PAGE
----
Former Massachusetts Gov. Deval Patrick (D) announced early Thursday that he will run for president, entering a crowded and fluid race for the Democratic nomination. He made the announcement in a video while posting a 2020 campaign image on Facebook.
His announcement comes ahead of the deadline to register in the New Hampshire primary on Friday, a state in which Patrick hopes to be competitive after serving two terms as governor of a neighboring state.
Patrick's entrance to the race comes as former New York City Mayor Michael Bloomberg is also considering a presidential run.
The Democratic race for the nomination so far has seen former Vice President Joe Biden struggle as a front-runner, as Sens. Elizabeth Warren (D-Mass.) and Bernie Sanders (I-Vt.) challenge him from the left.
The lack of a clear favorite among the centrist candidates, with South Bend, Ind., Mayor Pete Buttigieg running fourth, is seen as encouraging moderates such as Bloomberg and Patrick to enter the race.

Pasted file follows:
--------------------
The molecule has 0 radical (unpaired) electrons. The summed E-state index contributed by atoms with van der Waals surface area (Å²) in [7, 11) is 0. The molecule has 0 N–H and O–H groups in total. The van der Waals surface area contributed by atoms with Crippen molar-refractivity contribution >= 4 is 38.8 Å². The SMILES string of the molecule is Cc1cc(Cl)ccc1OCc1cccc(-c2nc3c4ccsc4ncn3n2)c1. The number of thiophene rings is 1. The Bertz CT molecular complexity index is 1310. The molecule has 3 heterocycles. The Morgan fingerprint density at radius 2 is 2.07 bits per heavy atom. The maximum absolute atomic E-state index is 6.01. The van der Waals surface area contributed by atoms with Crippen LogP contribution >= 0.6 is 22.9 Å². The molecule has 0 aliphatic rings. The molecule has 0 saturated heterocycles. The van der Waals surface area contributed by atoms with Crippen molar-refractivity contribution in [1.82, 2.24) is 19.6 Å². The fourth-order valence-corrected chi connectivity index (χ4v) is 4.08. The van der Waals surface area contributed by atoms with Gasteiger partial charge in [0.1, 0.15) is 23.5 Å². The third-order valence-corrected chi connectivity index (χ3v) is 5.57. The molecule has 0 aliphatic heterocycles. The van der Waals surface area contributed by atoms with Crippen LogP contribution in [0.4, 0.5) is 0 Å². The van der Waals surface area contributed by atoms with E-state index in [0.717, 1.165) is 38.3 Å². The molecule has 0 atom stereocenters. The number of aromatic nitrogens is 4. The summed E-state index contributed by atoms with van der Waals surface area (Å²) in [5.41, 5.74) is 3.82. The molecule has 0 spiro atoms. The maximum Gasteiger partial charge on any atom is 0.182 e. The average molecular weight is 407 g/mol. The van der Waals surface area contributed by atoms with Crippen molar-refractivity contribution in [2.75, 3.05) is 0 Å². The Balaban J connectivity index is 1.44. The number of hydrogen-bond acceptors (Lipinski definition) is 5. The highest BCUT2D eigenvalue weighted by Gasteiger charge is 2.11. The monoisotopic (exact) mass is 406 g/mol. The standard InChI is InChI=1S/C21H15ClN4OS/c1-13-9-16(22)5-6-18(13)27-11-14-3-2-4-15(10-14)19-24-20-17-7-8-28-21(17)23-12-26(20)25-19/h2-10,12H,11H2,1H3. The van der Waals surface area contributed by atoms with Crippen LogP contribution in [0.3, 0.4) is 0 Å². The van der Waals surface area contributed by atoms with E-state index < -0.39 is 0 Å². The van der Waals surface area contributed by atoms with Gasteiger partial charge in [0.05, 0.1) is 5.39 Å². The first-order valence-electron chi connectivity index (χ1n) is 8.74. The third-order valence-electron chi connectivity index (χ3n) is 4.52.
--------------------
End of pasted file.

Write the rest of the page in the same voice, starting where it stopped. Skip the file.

The evolving race showcases the angst felt by some Democrats worried that Warren and Sanders could lose a general election against President Trump.
Patrick had ruled out a 2020 bid last year, citing the impact a presidential run could have on his family.
But he has reached out to Democrats recently arguing he could bring liberal and moderate Democrats together.
He will likely face an uphill climb in the primary, given his late entry
Patrick becomes the 18th presidential candidate in a race that has already seen some high-profile departures like former Rep. Beto O'Rourke (D-Texas), Sen. Kirsten Gillibrand (D-N.Y.) and New York City Mayor Bill de Blasio.
Historically, candidates who have entered presidential primaries late do not last long, and Patrick will not have as much time to amplify his campaign in early primary and caucus states.
He could see an opening in New Hampshire, and could make inroads in South Carolina’s primary as an African-American.
Biden has led in South Carolina and is seen as the favored candidate for African American Democrats, despite the presence of Sens. Cory Booker (D-N.J.) and Kamala Harris (D-Calif.), both of whom have struggled in the race.